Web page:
// Set ADC to continuously sample.
   ADC_StartCmd (LPC_ADC, ADC_START_CONTINUOUS);
   
   // Set ADC to start converting.
   ADC_BurstCmd (LPC_ADC, ENABLE);
   
   // Enable interrupts for ADC conversion completing.
   NVIC_EnableIRQ(ADC_IRQn);
   
   // Enable interrupts globally.
   __enable_irq();
}

// The ADC interrupt handler, gets called every time an A to D conversion completes.
void ADC_IRQHandler (void)
{
   // Get the value read on ADC channel 1.
   uint16_t analogue_value = ADC_ChannelGetData(LPC_ADC, ADC_CHANNEL_1);
   
   /* Now do something with the read analogue value. */
}
DAC (Digital to Analogue Converter)
Uses:
  • Creation of real analogue signals with 10 bits of precision (0 - 1023) that can change up to 1,000,000 times a second (with the 700mA bias).
Notes:
  • Remember that while the ADC is 12 bit the DAC is only 10 bit so if outputting a value read from the ADC onto the DAC the value must be right shifted 2 bits first (if you do not do this the DAC's register will overflow and you will see bits of your output cut into slices and shown next to each other seperated by rapid transitions from max to min or min to max).
Pin Functions
AOUT Analogue OUTput
Code
Important headers:
Device struct defines:
  • LPC_DAC - The DAC device.
Useful functions:
  • Initialise the DAC so it is ready for use:
            void DAC_Init (LPC_DAC_TypeDef* DACx)
  • Update the DAC output value to the 10 bit dac_value:
            void DAC_UpdateValue (LPC_DAC_TypeDef* DACx, uint32_t dac_value)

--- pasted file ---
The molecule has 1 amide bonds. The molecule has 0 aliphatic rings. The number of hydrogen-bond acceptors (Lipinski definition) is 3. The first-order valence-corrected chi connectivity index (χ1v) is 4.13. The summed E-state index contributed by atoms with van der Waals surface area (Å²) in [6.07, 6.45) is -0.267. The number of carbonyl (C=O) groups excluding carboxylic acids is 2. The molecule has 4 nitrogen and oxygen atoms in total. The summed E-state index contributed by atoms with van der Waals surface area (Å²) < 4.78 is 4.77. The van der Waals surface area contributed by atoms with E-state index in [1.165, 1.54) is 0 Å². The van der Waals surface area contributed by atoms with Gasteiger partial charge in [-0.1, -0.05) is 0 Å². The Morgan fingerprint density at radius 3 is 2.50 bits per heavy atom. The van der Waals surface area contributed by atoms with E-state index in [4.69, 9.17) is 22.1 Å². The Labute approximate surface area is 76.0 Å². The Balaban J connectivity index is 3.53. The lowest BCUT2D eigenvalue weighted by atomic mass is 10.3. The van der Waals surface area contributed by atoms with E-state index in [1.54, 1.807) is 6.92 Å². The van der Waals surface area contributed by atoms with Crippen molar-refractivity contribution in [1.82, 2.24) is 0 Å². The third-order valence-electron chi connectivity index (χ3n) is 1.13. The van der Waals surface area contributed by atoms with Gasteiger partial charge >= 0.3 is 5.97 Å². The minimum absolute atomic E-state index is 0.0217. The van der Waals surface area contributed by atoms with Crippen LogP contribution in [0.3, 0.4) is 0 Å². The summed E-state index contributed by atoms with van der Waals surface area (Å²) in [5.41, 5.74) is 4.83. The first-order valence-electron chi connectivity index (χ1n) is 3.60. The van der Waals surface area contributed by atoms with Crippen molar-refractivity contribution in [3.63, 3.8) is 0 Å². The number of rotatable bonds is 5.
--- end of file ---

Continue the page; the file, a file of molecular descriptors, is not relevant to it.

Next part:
See: Public DAC functions.
Example code: #include "LPC17xx.h"
#include "lpc_types.h"
#include "lpc17xx_pinsel.h"
#include "lpc17xx_dac.h"

void main (void)
{
   // Set up the pin configuration struct for using analogue out on mbed pin 18.
   PINSEL_CFG_Type PinCfg;
   PinCfg.Funcnum   = PINSEL_FUNC_2;
   PinCfg.OpenDrain = PINSEL_PINMODE_NORMAL;
   PinCfg.Pinmode   = PINSEL_PINMODE_PULLUP;
   PinCfg.Portnum   = PINSEL_PORT_0;
   PinCfg.Pinnum    = PINSEL_PIN_26;
   
   // Configure mbed pin 18 to use the analogue out function.
   PINSEL_ConfigPin(&PinCfg);
   
   // Initialise the DAC so it is ready to use.
   DAC_Init(LPC_DAC);
   
   // Set DAC output to half (approx. 1.65v).
   DAC_UpdateValue (512);
   
   /* wait for at least
    * 1 us then do
    * more updates */

}
UART (Universal Asynchronous Receiver/Transmitter)
Uses:
  • ???
Notes:
  • UART device 0 can be used to write text to a terminal on a computer over the USB cable.
Pin Functions
TXDx Serial Output for UART device x